I wanted to illustrate to everyone the beauty of the English countryside and the personal meaning it holds for me.  Each photograph in this show holds a story behind it (which I am always willing to tell.)  I have been in inspired by England for years, and I am hoping to  inspire others who view my work.

~ Jenna Sach


"The Journey Home" is the featured exhibition at Frame of Mind (located at 1520 Main Street, Suite 1e, right across from the Columbia Museum of Art) as part of this month's First Thursdays on Main.

Jessica Ream, Sean McGuinness, Jenna Sach, Jessica Christine Owen, and James and Michael Dwyer featured at First Thursday on Main Street

Charleston has Spoleto, and Jasper is bringing you day-by-day, event-by-event coverage, but let's not forget about Columbia's own monthly celebration of the arts, First Thursdays on Main.  Festivities officially run 6-9 PM this Thursday, June 6th.  Below are some facts, figures and images taken from assorted press material: You Must Eat (Food Is Medicine) - artwork by Jessica Ream

Jessica Ream is the featured artist at Wine Down on Main (located at 1520 Main Street,  Suite 1B.) She was born in Columbus, Ohio, early in the year 1990, but was raised south of the Mason-Dixon line, in Carolina suburbia. She is a jack-of-all trades artist, and incorporates her knowledge of painting, photography, print and sculpture into her mixed media pieces. She began her studies at Columbia College but transferred to Savannah College of Art and Design where she graduated with honors, with a BFA in Painting. She returned to Columbia shortly after graduation, and currently works for the Columbia Art Museum while continuing her work as an artist.

Expectations Are The Only Option - artwork by Jessica Ream


Skeletons Make Uncomfortable Lovers -m artwork by Jessica Ream

A couple of doors down, at 1520 Main Street, Suite 1e, Frame of Mind is delighted to announce the return of one of Columbia's favorite daughters and artists to the FOM gallery, Jenna Sach, a familiar face and vital fixture among the Main Street community. For this FOM Series, she is sharing images close to her heart and taking us all on "The Journey Home." Sach says:

For this show I wanted to ‘bring it home.’ Though I have always taken photographs on my journeys to Europe, I've never displayed them (unless you count my mom’s walls). With this series I maintain my style, keeping the rich blacks in contrast to the cool whites. All the photos are taken from North Derbyshire, which is located in the East Midlands of England. A large portion of the Peak District National Park is within this county, as well as part of the Pennines. Within this region, there are various stately homes, castle ruins, gardens, caverns, and the beautiful rolling hills, for which it is so well known.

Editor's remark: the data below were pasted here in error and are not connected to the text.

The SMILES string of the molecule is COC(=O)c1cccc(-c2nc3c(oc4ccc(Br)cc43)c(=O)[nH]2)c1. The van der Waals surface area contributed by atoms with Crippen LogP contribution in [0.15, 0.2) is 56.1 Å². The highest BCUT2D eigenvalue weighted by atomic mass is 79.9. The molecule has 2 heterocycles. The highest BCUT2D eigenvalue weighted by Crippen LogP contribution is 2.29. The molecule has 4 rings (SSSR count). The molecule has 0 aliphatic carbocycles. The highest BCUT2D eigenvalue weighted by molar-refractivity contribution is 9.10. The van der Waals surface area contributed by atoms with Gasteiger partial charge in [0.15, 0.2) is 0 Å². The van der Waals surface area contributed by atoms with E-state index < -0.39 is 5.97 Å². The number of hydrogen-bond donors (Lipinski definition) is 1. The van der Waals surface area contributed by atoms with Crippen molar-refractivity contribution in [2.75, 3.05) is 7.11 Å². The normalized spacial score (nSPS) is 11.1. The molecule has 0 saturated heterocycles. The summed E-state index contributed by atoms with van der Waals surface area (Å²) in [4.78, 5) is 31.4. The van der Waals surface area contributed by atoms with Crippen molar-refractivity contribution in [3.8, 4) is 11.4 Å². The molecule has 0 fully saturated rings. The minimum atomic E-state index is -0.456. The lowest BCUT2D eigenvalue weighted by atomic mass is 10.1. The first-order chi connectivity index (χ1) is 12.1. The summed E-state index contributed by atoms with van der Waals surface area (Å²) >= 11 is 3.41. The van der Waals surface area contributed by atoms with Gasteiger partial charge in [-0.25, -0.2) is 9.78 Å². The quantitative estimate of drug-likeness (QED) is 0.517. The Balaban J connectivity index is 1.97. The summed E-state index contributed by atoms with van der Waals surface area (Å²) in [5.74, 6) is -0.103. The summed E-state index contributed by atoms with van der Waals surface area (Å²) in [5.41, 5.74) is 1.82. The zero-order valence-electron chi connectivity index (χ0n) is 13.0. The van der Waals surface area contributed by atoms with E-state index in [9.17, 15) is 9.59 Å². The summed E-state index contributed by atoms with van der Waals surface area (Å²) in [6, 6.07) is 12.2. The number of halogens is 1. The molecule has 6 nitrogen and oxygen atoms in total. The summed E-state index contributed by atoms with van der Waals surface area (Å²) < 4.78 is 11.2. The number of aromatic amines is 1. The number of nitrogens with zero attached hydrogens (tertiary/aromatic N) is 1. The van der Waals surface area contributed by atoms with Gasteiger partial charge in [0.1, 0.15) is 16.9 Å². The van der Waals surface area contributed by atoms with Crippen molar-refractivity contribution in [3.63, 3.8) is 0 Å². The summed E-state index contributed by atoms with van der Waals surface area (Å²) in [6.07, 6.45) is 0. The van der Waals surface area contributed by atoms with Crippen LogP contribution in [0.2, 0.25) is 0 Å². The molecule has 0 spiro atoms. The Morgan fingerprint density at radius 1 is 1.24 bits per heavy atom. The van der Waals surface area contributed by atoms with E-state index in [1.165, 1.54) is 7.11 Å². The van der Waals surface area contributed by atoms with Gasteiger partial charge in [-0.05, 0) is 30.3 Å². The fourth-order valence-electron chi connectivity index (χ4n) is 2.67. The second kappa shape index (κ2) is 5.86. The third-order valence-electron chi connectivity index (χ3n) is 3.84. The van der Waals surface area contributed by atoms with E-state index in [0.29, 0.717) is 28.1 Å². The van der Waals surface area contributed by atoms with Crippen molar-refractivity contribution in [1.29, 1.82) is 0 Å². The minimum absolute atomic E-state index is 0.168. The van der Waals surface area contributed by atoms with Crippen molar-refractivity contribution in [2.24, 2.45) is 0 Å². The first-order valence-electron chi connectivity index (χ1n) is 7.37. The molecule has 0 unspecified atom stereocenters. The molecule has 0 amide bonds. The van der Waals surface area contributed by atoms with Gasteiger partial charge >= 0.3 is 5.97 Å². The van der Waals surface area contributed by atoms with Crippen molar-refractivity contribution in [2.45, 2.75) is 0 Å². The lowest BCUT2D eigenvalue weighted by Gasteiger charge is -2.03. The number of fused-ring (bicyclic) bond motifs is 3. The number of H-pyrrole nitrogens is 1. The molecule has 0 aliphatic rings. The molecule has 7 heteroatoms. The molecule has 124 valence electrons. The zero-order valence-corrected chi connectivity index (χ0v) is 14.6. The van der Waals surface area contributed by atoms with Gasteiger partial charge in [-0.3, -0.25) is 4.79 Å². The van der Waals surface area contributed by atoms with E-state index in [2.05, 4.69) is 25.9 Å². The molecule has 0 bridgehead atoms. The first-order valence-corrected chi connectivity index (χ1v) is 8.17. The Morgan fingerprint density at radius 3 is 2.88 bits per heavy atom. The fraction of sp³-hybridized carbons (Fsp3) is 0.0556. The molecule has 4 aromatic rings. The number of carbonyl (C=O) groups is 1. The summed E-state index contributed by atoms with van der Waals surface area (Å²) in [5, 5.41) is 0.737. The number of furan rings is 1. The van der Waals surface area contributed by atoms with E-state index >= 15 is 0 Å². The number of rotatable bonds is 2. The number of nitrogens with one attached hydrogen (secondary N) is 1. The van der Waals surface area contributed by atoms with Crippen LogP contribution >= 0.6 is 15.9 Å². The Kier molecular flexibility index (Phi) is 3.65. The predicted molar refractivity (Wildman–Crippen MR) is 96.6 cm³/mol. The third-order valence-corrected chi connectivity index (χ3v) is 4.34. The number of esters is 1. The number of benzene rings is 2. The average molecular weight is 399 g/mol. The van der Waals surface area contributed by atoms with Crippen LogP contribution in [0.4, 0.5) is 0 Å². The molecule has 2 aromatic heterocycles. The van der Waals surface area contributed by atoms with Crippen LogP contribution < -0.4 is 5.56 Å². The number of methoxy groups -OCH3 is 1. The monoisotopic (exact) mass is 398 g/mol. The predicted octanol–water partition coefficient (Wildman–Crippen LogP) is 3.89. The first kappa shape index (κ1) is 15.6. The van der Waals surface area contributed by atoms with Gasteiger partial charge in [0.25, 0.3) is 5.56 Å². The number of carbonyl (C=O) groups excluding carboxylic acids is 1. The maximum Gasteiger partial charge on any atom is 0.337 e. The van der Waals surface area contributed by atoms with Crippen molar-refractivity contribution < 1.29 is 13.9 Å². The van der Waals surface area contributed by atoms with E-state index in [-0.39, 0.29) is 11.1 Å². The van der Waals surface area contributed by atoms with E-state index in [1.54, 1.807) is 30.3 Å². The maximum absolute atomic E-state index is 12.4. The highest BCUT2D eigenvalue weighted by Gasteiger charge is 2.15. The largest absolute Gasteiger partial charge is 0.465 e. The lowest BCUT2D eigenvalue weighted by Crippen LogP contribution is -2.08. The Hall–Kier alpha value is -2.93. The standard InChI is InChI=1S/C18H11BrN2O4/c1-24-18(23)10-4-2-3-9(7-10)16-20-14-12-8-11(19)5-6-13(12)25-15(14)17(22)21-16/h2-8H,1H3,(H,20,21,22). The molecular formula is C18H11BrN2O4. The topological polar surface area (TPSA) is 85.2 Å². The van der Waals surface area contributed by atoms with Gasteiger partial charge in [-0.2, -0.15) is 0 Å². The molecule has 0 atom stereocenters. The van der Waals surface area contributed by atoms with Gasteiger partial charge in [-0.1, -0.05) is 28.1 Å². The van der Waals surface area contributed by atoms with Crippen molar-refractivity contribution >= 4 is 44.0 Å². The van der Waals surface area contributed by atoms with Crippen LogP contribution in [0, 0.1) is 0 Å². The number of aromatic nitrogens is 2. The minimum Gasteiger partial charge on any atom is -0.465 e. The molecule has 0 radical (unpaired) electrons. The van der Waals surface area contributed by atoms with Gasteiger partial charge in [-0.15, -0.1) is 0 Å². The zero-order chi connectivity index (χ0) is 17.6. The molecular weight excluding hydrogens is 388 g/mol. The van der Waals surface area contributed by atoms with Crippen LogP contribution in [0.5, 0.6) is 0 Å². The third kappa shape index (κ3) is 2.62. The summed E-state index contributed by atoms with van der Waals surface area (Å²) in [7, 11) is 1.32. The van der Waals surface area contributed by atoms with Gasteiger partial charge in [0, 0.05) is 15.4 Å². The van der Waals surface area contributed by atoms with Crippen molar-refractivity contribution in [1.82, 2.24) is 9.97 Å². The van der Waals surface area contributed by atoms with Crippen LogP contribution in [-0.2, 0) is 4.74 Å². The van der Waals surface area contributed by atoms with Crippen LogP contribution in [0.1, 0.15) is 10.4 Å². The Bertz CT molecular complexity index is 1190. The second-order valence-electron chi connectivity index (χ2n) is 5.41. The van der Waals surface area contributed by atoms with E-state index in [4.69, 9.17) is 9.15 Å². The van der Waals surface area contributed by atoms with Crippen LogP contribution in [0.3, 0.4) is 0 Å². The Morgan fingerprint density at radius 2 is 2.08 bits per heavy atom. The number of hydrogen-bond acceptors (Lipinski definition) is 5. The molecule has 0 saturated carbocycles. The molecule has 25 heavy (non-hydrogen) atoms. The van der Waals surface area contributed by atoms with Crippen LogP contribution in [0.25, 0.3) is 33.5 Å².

During a recent two week visit home, I traveled around North Derbyshire with my camera, occasionally making my family pull off to the side of the road, just so I could jump out and capture the landscape to share with you! For putting up with my artistic endeavors on this, and many others trips, I dedicate this show to them. Places featured include Buxton, Chatsworth Stately Home, Bolsover Castle, Tideswell, Castleton, Peveril Castle, Hardwick Hall and Haddon Hall.


Born in Southampton, England, Jenna Sach immigrated to South Carolina in 1990. Ever since she was a young girl, she has shown a fondness for art. However, it was not until she was 16 that she began her passion for photography. Jenna’s high school offered a darkroom course; it was her first experience developing film, and she fell in love. Over the years Jenna took pictures of the places she visited, but it was not until she arrived at the University of South Carolina that she began to formulate her style. There, she connected with her mentor and darkroom professor, Toby Morriss. Under his guidance, she perfected her printing and found her style. Morriss taught Jenna how to combine her two passions, photography and psychology. She obtained her B.A. in Experimental Psychology and hopes to pursue a Ph.D. in Clinical Psychology.

Jessica Christine Owen is featured in "A Study of Self and Others"  at S&S Art Supply (located at 1633 Main Street.) Owen is an innovative photographer who uses herself as the subject matter. Through physical alteration as a performative aspect of the final photograph, her works are beautiful and eerie, funny and disturbing, all rolled into one. DJ B will be out front spinnin' some awesome family-friendly tunes as well!

Her artist statement reads:

The term grotesque has the contemporary definition of being something strange, fantastic, ugly or disgusting. The grotesque has formed an attachment to other terms proliferated to describe aspects of experience, among them, the abject. The abject is something that exists between the concept of an object and of the subject. The abject becomes a reaction to the threatened breakdown in meaning caused by the loss of distinction between subject and object or self and other. My intention is to create an emotional bond with the viewer through a combination of unlike things that challenges established realities or constructs new ones. By altering physical form through self-inflicted acts or complete physical alteration, the viewer is meant to see the blurred lines of what we perceive to be self and what is other.